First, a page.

Set a win goal for yourself and when you reach it, quit playing. Sounds good, doesn't it? If you intend to play only once in your lifetime, it might even make some sense. But you're not going to play only once in your life, are you? Unless you are an advantage player, such as a card counter, you are playing with a negative expectation. Odds are, whatever winnings you put into your pocket today, you will give back tomorrow, or the next time you visit the casino. A win goal will not alter this in any way. What it can do is slow down your play, which may give a player the illusion that the win goal has some positive effect. If setting win goals enhances your enjoyment at the tables and gives you more days to play, then go ahead and use them. But don't be deluded into thinking a win goal will make you a winning player in the long run. It will not. If you are an advantage player, it can even hurt you in the long run. After all, if you are truly playing with an advantage, you want to get in as many hands as possible. Win goals simply mean you are playing fewer hands, which ultimately means you will win less money.

Use a stop loss. Here, the theory seems to be that when things are going bad at a table, get out once you have reached some pre-determined loss. Like a win goal, all this does is slow down your play. For the average player, this is a good thing, since you are constantly at a disadvantage with the house and the more time you spend at the tables or the machines, the more money you will lose. However, like a win goal, it puts not one red cent more into your pocket. Again, for an advantage player, slowing down your play simply means you will win less in the long run. There are those who argue that a big loss can have a psychological affect on a player and cause him or her to use poor judgment, betting more money than the player's bankroll can sustain, making poor playing decisions or playing in poor games, all in an attempt to recoup the large loss. If you know yourself well enough to know this could happen, then a stop loss might make some sense. If a person considers himself to be a true advantage player and cannot exercise the necessary self-control to avoid this, that person may be well served to find some other way to earn money. Gambling is not for him.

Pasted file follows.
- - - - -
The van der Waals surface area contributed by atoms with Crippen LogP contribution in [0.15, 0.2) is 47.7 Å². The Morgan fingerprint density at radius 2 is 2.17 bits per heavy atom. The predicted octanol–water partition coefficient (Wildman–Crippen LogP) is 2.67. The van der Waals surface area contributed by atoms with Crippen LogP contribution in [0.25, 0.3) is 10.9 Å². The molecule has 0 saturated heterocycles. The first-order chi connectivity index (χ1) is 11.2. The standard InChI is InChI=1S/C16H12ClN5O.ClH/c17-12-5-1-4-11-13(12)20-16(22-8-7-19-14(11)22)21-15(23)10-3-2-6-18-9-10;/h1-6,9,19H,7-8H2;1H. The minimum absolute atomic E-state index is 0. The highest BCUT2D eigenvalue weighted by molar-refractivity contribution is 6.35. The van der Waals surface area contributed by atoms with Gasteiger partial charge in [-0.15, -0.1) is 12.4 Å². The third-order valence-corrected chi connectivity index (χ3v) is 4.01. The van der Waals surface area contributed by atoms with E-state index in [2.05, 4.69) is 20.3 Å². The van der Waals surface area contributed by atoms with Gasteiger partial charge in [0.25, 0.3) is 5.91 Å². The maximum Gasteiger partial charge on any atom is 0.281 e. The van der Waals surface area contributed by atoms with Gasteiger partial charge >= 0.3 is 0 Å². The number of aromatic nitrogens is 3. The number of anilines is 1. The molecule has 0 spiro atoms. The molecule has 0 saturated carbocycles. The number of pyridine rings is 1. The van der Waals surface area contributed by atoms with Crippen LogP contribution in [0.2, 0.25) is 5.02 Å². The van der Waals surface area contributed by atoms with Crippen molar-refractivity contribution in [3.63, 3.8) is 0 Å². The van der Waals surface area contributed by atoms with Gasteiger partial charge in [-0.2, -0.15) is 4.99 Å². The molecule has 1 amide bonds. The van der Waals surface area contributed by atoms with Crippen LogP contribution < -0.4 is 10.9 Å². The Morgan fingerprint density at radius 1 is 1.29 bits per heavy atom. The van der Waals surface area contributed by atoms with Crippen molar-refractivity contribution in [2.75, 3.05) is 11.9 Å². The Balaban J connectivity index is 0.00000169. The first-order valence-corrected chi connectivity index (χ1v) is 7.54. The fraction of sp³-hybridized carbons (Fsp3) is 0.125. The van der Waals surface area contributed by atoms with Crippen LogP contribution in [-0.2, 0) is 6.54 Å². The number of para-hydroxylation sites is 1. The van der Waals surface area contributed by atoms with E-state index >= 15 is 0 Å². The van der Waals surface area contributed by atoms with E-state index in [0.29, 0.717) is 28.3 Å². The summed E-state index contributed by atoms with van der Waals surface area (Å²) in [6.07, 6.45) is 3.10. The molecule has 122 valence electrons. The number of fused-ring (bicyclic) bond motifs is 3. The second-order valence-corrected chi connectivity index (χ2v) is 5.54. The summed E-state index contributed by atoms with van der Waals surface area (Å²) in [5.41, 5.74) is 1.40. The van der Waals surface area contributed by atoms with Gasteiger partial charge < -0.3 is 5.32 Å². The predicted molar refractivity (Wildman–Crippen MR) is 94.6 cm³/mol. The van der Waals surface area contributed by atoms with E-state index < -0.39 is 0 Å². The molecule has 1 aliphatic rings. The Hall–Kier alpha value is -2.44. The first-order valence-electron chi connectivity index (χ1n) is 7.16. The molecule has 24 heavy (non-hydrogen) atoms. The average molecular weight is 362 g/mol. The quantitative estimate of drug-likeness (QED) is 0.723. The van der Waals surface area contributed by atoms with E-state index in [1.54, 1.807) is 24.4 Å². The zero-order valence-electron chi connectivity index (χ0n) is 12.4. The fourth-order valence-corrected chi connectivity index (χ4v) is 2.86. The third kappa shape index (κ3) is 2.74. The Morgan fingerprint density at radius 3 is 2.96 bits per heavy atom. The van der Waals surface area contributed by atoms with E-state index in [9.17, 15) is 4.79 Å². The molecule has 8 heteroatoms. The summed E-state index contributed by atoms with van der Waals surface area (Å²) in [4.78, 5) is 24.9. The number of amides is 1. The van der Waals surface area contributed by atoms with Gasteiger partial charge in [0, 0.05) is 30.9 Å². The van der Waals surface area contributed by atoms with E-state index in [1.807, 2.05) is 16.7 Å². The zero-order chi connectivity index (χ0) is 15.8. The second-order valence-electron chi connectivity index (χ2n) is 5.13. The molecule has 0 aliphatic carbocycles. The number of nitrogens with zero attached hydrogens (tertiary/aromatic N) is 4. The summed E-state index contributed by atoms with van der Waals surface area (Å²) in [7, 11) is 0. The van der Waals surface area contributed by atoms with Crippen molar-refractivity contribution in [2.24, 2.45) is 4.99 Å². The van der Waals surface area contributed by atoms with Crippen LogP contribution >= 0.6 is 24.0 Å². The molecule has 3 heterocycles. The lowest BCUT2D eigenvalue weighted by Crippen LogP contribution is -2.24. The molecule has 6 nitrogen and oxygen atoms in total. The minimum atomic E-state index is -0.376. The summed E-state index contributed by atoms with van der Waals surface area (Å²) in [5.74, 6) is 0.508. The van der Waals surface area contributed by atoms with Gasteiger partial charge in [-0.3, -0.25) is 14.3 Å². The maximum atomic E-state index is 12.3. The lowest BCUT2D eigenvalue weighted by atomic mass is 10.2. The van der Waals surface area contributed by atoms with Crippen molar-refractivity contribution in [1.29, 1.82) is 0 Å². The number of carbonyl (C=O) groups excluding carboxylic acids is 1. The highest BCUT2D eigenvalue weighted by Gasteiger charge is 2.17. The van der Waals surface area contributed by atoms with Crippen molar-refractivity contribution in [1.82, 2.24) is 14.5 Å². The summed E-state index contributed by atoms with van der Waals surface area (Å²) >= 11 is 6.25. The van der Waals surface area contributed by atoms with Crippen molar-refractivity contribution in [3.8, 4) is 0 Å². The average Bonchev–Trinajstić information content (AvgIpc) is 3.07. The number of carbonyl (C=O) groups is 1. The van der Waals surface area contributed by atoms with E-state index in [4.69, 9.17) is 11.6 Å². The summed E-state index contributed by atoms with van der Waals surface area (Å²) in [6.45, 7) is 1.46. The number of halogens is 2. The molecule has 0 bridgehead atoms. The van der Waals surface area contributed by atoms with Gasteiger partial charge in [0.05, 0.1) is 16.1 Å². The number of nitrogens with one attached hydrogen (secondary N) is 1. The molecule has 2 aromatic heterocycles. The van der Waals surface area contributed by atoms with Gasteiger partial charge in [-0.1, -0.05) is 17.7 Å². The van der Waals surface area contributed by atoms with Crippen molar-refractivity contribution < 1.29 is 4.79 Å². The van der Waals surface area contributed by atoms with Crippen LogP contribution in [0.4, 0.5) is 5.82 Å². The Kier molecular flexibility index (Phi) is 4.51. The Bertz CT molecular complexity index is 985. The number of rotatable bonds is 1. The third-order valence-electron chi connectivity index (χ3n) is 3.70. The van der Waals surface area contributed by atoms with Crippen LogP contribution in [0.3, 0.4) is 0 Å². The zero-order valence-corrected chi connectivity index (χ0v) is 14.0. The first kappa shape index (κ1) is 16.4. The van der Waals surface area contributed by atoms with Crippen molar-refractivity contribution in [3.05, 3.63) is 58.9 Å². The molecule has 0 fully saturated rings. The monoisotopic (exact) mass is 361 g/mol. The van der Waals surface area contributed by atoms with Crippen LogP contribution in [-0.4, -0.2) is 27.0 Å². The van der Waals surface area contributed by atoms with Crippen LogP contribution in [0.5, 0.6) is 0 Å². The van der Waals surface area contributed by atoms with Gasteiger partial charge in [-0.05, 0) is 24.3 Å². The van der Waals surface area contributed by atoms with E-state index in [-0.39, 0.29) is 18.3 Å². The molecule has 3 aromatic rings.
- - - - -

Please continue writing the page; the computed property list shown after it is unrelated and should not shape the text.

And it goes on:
In the end, the kinds of money management schemes described above cannot cause a player to win money. The very best they can do is slow down the player's rate of loss. In the case of betting progressions, they will actually accelerate the loss rate. There are forms of money management that are valuable to advantage players, such as sizing a bankroll based on optimal betting methods and risk of ruin. For those folks who use the casinos as a form of entertainment and are willing to accept the house's advantage over them, the money management described in most gambling books will do nothing to add to their bottom line. For the typical gambler, the bottom line is you will lose your money. That is the price of the entertainment you get in the casino and it may well be worth the cost. Just remember that the typical money management schemes won't change that.

Bootlegger is a frequent contributor to various gaming web pages on the
worldwide web. His intelligent, insightful opinions and analyses have gained him quite a reputation in cyberspace as an expert who knows the games and understands the gambler.
Bootlegger is a frequent contributor to various gaming web pages on the
worldwide web. His intelligent, insightful opinions and analyses have gained him quite a reputation in cyberspace as an expert who knows the games and understands the gambler.